Last September, members of the Mobility Partnership traveled to Lummi Nation in the Pacific Northwest to learn about challenges and opportunities for economic mobility in Native American communities.
One of the Partners who took part in the trip was Reverend Luis Cortés Jr. Cortés has spent the last 30 years building Esperanza, a non-profit organization in North Philadelphia that has grown to serve communities across the country. From its nine-acre campus, Esperanza operates charter schools, a community college, housing counseling services, a workforce development program, and immigration legal services, as well as national capacity-building and advocacy initiatives. Esperanza offers all of this with a keen awareness of the cultural identity of its community, and its unique history, traditions, and needs. Cortés is developing a place- and identity-conscious model that, he says, is already proving to be phenomenally successful in his schools, and, he hopes, with the right research, can be applied elsewhere.
He sat down to talk about elements of his model. He began with an experience in a different cultural setting that helped solidify some of his thinking.
This transcript has been edited for clarity and space.
During the Mobility Partnership’s learning trip to Lummi Nation in the Pacific Northwest, it became clear that you know quite a bit about some of the cultural and economic considerations of providing services in Indian Country. You’ve even done joint programming with one Native American tribe. How did that come about?
I was doing a master's degree in economic development in New Hampshire. While studying there, I met a member of the Passamaquoddy tribe, and we started talking about young people. He said to me, "You should bring the kids in your program out to our tribal land." So we did. For three straight years we took groups of young men to the nearby reservations.
In the beginning, the points of reference for the young people were completely different. My students were urban, and their students were rural. But very quickly we started to see similarities.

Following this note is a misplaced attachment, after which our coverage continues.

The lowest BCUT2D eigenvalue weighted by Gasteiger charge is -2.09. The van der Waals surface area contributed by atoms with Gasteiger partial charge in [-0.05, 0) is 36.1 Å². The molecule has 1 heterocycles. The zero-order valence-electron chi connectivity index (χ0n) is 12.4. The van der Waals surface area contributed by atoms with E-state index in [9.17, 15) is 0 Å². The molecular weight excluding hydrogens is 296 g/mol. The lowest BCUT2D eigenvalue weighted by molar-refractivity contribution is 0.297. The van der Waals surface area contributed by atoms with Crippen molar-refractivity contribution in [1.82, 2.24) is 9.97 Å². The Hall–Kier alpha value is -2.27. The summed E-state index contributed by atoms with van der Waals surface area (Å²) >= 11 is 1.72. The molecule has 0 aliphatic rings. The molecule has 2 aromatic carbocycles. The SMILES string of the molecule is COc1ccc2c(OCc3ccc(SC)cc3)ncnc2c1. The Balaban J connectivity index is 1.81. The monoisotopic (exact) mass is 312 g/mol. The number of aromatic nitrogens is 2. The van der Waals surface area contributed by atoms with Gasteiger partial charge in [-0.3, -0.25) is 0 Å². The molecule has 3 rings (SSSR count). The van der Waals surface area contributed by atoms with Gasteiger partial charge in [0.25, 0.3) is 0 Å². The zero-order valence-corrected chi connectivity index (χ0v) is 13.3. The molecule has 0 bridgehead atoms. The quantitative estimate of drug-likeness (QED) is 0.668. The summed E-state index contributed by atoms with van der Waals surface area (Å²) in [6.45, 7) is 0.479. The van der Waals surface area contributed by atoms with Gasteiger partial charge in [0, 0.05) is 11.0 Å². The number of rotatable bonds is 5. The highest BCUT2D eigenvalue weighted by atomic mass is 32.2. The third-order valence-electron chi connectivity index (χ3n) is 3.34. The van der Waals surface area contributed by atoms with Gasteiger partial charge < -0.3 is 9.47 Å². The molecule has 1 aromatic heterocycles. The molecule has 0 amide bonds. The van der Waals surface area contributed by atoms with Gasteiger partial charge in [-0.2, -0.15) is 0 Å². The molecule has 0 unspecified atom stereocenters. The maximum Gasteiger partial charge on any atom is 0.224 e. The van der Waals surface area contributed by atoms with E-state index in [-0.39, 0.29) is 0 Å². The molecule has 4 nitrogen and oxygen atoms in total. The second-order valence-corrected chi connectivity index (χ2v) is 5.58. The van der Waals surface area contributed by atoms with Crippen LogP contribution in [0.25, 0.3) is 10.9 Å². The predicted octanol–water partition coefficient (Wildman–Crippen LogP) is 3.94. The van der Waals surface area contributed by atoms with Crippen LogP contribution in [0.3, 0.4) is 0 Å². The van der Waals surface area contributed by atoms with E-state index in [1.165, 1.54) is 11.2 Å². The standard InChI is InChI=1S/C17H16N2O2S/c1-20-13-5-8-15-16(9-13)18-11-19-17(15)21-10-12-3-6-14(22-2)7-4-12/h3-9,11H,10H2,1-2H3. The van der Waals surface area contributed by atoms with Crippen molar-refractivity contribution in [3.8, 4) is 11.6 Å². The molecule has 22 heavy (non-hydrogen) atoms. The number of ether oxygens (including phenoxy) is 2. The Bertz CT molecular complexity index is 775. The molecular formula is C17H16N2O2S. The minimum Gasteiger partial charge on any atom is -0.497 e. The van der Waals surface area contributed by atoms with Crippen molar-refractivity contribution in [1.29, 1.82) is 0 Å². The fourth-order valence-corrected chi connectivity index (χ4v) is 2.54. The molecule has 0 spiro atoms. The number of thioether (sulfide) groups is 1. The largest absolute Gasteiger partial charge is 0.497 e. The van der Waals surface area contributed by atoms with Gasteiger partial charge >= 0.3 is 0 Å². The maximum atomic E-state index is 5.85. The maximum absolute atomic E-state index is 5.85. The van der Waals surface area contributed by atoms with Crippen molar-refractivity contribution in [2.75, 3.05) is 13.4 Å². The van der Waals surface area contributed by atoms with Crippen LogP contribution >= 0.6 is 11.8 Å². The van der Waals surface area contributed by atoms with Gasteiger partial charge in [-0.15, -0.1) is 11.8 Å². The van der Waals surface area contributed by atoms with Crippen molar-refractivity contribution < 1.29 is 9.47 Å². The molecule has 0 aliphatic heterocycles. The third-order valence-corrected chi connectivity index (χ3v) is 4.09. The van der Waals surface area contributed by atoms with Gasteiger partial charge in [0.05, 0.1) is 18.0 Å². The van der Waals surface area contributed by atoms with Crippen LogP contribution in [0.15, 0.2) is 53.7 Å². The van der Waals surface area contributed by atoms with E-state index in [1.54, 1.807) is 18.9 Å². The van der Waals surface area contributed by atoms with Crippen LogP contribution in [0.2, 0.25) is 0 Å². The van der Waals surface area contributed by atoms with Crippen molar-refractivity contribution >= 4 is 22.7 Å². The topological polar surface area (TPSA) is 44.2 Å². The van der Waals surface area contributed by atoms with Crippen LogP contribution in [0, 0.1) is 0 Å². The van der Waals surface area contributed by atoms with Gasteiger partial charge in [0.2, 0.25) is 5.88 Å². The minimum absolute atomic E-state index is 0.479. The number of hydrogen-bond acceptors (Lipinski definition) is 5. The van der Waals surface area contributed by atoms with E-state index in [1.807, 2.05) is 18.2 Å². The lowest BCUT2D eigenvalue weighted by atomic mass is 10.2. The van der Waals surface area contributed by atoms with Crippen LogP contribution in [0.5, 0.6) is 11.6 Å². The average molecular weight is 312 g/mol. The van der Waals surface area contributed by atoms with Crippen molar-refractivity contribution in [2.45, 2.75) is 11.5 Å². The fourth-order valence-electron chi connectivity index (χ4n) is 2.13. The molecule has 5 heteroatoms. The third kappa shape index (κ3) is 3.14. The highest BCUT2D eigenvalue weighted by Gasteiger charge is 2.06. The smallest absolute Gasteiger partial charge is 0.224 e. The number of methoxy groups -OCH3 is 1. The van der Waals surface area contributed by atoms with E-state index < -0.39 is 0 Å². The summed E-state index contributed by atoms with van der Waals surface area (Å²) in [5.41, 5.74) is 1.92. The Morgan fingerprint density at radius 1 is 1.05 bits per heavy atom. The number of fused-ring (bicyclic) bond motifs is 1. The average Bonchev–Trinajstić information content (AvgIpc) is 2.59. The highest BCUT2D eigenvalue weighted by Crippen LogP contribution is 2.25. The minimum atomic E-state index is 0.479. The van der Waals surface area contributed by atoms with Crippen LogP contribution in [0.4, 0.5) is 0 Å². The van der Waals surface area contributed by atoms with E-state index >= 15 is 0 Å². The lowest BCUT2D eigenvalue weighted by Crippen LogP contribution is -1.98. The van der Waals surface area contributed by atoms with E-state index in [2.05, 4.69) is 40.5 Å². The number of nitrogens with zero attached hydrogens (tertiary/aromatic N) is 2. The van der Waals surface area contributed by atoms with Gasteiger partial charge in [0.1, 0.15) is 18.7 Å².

The Passamaquoddy have their own land and facilities, but their kids were still exposed to mainstream culture, and that culture was constantly sending negative messages about them and their heritage. There’s this clash between the expectations of your home culture and the expectations of the external culture, and it weighs on the kids. The majority culture is saying that what your parents believe in is antiquated. As they learn more through school and begin to interface with the majority culture, they are being pulled away through very subtle—and sometimes not so subtle—cultural cues.
No one was dealing with this psychological component. The majority culture is tagging them in pejorative ways, and no one was helping the kids process this.
I thought the Passamaquoddy kids had it made. They had their own tribe, land, facilities, and resources. But outside of the tribe, they were looked down upon. I realized they were having the same struggle as my kids.
How did those experiences with Native American youth affect the way you think about your work?
That experience reinforced the importance of three things: culture, quality, and institutions.
First there’s culture. For example, all our kids learn Spanish. They’re Hispanic, but most of them aren’t native Spanish speakers, which is ironic, because more affluent parents are now seeking Spanish language instruction for their children. We have found that, in learning Spanish, our students become more confident. Their identity and sense of security are strengthened.
The second point is quality. By maintaining top-notch facilities and making the cleanliness of those facilities a priority, we are sending a message to our students that they are worth it and that they can compete. If we don’t maintain a high standard on our campus, when we tell them they can do anything, they’ll say, "Really? How come this organization is not competing? Your facilities are second-class. Your teachers are second-class. Your system is second-class. You're telling me I could be anything, but you're not showing me it can be done."
And that brings me to institutions. There was a time when the Irish were not accepted into the mainstream, so they created Notre Dame. There was a time when African Americans were not accepted, and they created Howard. There was a time when Jewish people were not accepted, and they created Brandeis. Today, those institutions are mainstream. Back when they were founded, they were cultural responses to otherness. These groups had to forge their own pathway and find a way to compete, so they created their own institutions.